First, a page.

As I thought about that scene and my reaction to it, mixing it with the concept of God’s law being written on my heart, I started to imagine what, in fact, my heart might look like at the end of my life. Both the literal heart shape and the metaphorical “heart”—my personality, my goodness, my self in its totality. I saw my heart as a giant, weighty thing, with the knowledge I have gained inscribed deep into the flesh, some sections wild, meaningless swirls, others intricate and beautiful fleur-de-lis patterns. And what was it, what made those etchings like scars and paths and tattoos on my heart?

The sacred experiences of my life. Not the times I followed the rules, but the times I made the right choice. Or the times I made the wrong one and learned something. The times I forgave and the times I was forgiven. The simple, sweet moments: laughing with my children in our backyard, pushing a baby in a swing at the park, talking with a friend, holding my husband’s hand. Sitting on the floor of my kitchen eating pizza and watching the snow fall. Moments when time seemed to stand still while I was deep inside the creative process. Falling asleep; waking in a comfortable bed to a new day.

Is that God’s law written on my heart?

Maybe some would disagree, but I think it is, and here’s why. Chapter 29 of Jeremiah is a letter he wrote to the Jews who had been exiled to Babylon. In this letter, he writes something that reveals an important thing about God. He said that God has “caused to be carried away from Jerusalem unto Babylon” these Jewish people. He allowed it to happen, for them to have to leave the city of their nation and to live somewhere strange, with new customs and people they haven’t known for decades. God allowed them to be banished.

But he doesn’t say “sit there and weep.” Instead God says: build houses, live in them, plant gardens, create families. Make a life.

This: this is what is holy. This is what matters. Making our lives. Living our lives we are given. We are all of us eventually or occasionally exiles in our lives. We all find ourselves banished, in some form or other. That God lets this happen is, I believe, one of God’s laws. Horrible things happen everywhere to everyone. And even in the midst of these sorrows, God wants us to still work on creating our lives.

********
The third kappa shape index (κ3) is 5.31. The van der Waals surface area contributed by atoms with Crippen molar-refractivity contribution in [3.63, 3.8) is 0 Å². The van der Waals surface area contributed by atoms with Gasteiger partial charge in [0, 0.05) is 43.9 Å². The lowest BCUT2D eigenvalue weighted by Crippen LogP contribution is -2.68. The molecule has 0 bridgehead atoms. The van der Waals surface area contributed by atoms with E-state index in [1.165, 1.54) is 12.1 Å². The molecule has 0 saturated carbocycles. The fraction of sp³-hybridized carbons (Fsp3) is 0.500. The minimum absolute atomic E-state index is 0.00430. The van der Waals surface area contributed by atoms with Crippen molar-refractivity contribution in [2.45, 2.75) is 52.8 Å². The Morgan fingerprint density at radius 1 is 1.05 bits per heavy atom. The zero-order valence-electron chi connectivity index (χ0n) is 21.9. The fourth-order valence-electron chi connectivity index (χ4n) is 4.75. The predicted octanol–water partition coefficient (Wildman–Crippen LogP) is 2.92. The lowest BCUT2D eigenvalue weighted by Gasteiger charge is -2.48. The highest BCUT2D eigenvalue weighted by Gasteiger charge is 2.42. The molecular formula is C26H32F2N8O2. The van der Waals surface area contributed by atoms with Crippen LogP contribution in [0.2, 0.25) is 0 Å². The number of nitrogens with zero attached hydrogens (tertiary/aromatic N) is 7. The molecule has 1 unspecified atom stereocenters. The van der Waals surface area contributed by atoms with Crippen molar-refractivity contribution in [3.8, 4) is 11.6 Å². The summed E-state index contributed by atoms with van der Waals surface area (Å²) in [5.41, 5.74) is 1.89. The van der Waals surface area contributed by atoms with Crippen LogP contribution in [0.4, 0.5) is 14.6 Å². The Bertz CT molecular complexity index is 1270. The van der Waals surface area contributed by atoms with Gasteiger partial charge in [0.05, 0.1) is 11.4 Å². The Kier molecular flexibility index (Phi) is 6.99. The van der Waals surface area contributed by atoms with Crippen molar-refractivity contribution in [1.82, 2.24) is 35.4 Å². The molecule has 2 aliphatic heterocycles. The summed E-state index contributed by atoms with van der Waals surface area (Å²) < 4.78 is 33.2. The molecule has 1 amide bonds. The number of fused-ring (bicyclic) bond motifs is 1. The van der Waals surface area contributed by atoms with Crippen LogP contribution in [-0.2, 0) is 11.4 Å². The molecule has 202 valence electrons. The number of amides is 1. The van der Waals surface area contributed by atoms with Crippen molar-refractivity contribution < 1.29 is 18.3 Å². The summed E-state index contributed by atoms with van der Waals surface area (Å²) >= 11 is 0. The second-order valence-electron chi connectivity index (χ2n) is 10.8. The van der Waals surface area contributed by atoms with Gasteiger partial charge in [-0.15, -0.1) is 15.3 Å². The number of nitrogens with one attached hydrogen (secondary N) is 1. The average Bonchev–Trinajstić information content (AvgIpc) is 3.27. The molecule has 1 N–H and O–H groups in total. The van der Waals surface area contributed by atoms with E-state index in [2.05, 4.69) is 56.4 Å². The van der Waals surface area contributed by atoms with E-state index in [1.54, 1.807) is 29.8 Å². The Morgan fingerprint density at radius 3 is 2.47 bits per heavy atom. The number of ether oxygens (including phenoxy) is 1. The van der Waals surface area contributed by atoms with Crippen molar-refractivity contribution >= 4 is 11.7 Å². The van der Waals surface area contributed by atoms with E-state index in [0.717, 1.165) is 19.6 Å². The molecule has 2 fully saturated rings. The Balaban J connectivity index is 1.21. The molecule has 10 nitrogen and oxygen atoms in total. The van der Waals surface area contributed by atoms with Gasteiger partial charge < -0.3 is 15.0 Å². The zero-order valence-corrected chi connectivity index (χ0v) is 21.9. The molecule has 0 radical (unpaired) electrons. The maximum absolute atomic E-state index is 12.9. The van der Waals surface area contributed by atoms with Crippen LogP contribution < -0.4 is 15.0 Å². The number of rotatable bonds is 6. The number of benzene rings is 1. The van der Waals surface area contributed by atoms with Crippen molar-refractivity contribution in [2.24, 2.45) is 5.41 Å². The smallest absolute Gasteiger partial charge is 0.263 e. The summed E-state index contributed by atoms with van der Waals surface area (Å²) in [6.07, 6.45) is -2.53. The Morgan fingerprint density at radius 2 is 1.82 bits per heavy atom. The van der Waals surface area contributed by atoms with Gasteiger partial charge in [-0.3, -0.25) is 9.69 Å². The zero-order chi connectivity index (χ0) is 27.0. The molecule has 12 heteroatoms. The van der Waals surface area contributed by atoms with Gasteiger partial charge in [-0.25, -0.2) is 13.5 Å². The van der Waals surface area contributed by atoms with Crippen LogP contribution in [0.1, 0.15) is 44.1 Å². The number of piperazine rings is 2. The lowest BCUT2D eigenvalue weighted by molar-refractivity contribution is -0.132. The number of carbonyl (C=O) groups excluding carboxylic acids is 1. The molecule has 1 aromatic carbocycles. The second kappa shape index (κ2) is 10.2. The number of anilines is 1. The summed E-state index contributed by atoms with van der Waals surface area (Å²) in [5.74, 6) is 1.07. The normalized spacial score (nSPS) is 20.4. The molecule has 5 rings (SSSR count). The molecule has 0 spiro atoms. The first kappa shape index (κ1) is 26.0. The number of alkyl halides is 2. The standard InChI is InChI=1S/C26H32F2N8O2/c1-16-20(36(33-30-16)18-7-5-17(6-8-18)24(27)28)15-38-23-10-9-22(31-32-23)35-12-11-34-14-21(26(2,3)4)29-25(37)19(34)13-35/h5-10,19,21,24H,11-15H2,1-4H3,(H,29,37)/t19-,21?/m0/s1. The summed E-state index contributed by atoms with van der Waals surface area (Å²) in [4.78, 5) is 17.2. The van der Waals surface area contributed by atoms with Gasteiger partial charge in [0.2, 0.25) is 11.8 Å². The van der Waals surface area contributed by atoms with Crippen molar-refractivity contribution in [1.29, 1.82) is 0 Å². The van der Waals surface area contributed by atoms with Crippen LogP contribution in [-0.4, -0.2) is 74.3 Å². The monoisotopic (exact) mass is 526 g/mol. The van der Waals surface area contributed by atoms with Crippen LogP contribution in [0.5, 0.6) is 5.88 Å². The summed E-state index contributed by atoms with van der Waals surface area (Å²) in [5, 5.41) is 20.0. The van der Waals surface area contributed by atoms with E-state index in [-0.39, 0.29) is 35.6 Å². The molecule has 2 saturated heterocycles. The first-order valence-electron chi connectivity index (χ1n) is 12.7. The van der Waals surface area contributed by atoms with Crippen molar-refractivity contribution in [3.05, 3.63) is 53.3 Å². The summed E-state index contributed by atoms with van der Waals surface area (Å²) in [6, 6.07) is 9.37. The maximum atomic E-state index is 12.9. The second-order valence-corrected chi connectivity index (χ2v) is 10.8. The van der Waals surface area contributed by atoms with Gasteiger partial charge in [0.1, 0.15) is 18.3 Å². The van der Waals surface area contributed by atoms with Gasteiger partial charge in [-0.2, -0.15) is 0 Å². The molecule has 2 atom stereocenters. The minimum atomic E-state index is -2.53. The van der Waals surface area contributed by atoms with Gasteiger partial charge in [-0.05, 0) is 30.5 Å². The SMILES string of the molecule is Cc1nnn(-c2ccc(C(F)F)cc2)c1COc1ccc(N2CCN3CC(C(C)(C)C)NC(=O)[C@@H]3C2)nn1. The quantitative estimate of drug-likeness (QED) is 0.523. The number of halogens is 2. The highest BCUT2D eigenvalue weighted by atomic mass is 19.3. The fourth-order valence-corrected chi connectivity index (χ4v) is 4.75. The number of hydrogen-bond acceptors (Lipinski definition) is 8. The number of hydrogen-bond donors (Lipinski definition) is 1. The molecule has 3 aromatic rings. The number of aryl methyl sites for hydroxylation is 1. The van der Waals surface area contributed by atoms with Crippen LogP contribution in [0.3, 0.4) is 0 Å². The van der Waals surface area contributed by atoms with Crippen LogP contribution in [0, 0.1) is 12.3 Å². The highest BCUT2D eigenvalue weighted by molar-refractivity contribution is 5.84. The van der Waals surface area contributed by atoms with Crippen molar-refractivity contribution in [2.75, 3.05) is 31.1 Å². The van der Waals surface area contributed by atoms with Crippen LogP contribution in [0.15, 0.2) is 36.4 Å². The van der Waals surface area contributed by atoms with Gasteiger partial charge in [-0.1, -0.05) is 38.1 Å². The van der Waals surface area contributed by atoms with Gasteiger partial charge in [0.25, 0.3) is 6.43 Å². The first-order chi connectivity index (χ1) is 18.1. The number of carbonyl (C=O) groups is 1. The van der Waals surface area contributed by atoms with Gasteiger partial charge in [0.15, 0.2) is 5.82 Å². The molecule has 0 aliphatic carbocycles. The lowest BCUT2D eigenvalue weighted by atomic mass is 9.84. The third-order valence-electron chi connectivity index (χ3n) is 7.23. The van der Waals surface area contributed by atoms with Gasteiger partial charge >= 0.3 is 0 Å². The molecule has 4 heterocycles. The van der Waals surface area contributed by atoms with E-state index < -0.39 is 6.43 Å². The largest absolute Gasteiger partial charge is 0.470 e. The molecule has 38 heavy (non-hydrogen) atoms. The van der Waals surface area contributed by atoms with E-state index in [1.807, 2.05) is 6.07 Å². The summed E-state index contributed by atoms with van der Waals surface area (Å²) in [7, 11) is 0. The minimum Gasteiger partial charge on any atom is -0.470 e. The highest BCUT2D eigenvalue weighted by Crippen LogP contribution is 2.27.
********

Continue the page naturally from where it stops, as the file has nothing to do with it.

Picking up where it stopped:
It is through these acts of creation that our lives gain meaning.

And it is through these lives that God teaches us the individual things we must learn, each in our own lives. It is through these things that we come to know God, that his law is written in our hearts.

I felt this thing, and I tried to express it in my lesson, although I’m not sure I did. But a few days later, I had what I had tried to say, what I knew was true but couldn’t find the exact words for, put into the exact words I was trying to find. In a novel, Eternal Life by Dara Horn:

“Many days and years and people had passed before she understood that the details themselves were the still and sacred things, that there was nothing else, that the curtain of daily life itself was holy.”

The curtain of daily life itself is holy.

I don’t know if my heart will ever be light as a feather. I don’t know if I will ever be good enough, or understand exactly what is right. I know I will continue making choices, the right ones and the wrong ones. I know that this is what is sacred, what is holy, what is God’s law inscribed on my heart: live my life.

Hike to Pine Hollow Overlook or Where I Find Holiness

I know there are people in my neighborhood and church community—even some who read my blog—who will think this is wrong of me, but Kendell and I have had a lovely time this spring and summer hiking on Sunday mornings. Our church doesn’t start until 1:00 this year, and sometimes we make it back from our hike in time, and sometimes we’re late.

We’ve done familiar trails and new trails. Trails we’re just on for time and to build endurance, trails to waterfalls and overlooks and peaks. We’ve talked, we’ve argued, we’ve laughed. We haven’t figured out a dang thing yet or made any of the big decisions we really need to make, but we have spent time together in one of my favorite ways. Our relationship is stronger for it.